Massachusetts senator desires to let student-athletes earn cash from third-party endorsements as NCAA pushes off determination

While March Madness brings in more than $ 1.1 billion in revenue for top universities and college sports regulators, Senator Barry Finegold says it’s time to give athletes a piece of the pie.

“Who are the real winners?” Finegold, a Democrat from Andover, asks about the lucrative business of college sports.

In 2019, college sports programming raised $ 18.9 billion through ticket sales, television deals, clothing stores, and merchandise sales, according to the NCAA. Some of the money goes to schools, where it covers the salaries of six-figure coaches and state-of-the-art stadiums, but none of that goes into players’ pockets as per NCAA rules.

It’s a funding formula that Finegold – once an amateur soccer player himself – says it’s time to change. This is the second term that Finegold has tabled its bill to legalize endorsements for physical education students in Massachusetts. However, he says this is more relevant today than ever.

“There’s a lot of talk about justice and fairness right now – most of these athletes have lower socio-economic status,” Finegold told the Herald in a recent interview. “In D1, high-priced recruits make all this money for these schools and what is the ultimate benefit? So many drop out of school early, not getting the full benefit from college and hoping for professional careers, but that can be a tough road to hacking. ”

Finegold’s bill would allow student-athletes to receive compensation for using their name, image, or likeness without affecting the student’s eligibility – something that is currently not allowed under NCAA rules. College players could also participate in professional sport drafting without compromising their college status and gaming ability, and would allow them to keep scholarships. It also allows student-athletes to hire agents and would set up a “Catastrophic Sports Injury Fund” to compensate student-athletes who suffer retirement injuries.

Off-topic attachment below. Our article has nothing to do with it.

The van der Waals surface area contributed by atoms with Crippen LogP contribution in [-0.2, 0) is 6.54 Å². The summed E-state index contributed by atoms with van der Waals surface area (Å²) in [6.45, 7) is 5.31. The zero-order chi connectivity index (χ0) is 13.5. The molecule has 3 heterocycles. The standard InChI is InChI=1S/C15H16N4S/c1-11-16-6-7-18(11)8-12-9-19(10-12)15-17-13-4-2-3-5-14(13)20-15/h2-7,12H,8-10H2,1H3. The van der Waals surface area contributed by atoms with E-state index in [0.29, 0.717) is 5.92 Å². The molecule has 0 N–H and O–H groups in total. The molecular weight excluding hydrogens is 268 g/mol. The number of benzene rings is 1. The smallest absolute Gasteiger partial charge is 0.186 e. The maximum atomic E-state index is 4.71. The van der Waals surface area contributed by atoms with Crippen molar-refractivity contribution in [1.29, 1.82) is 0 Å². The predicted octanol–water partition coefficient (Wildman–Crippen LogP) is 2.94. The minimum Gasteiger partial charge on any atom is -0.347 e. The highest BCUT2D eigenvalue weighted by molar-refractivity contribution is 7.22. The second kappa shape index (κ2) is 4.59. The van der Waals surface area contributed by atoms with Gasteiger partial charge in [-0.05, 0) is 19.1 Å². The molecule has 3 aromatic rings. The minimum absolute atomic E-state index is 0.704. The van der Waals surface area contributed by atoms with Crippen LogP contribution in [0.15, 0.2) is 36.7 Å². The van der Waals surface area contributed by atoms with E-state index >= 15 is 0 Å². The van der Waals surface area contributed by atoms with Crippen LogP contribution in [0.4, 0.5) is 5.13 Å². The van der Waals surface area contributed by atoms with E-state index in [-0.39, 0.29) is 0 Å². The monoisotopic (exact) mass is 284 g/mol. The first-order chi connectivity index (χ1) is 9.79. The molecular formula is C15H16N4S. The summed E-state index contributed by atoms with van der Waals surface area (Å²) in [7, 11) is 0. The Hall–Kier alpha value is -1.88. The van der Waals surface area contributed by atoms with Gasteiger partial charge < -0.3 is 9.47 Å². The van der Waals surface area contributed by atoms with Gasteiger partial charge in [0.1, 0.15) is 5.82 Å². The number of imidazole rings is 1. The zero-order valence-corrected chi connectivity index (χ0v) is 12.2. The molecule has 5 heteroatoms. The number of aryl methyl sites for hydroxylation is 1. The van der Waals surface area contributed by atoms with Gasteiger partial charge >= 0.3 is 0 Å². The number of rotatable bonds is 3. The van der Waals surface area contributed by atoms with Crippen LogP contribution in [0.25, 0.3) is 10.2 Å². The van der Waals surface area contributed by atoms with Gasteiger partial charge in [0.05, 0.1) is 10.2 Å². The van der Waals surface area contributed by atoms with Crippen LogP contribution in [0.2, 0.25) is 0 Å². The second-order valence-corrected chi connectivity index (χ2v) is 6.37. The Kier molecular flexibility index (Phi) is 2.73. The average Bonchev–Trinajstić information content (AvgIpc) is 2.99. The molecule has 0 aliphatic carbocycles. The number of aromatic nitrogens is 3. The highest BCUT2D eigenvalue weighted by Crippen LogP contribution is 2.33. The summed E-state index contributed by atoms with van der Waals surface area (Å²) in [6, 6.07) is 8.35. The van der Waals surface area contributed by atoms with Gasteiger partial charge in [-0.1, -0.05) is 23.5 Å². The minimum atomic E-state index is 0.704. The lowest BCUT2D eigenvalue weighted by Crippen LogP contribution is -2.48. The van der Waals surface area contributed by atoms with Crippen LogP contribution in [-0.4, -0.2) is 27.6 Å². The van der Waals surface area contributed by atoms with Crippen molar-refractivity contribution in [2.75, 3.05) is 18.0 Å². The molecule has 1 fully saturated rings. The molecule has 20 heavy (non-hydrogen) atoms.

The latest NCAA data shows that the graduation rate among athletes has slowly increased over the past two decades. Around 90% of athletes who started college in 2013 have graduated. However, according to the Institute for Diversity and Ethics in Sport, there is still a significant racial gap in graduation rates for black athletes, with graduation of about 73% last year.

Public support to provide student-athletes with name, image, and likeness opportunities has increased in recent years. The NCAA itself has now committed to changing the rules as a patchwork of state laws emerges. Finegold’s bill is modeled on California’s Fair Pay to Play Act, which was passed by lawmakers in 2019. Florida passed a similar bill last year.

“The NCAA is best positioned to offer a consistent and fair approach to name, image and likeness to all athletes at the national level,” the organization said in a statement. A vote in January to pass a new set of rules that extends the rules for names, image and likeness to athletes was postponed indefinitely.

The NCAA Board of Governors backed rule changes last April to allow athletes to receive compensation for third-party endorsements. The then chairman of the NCAA Board of Governors, Michale V. Drake, described the issue of endorsement for sports students as “uncharted territory” at the time.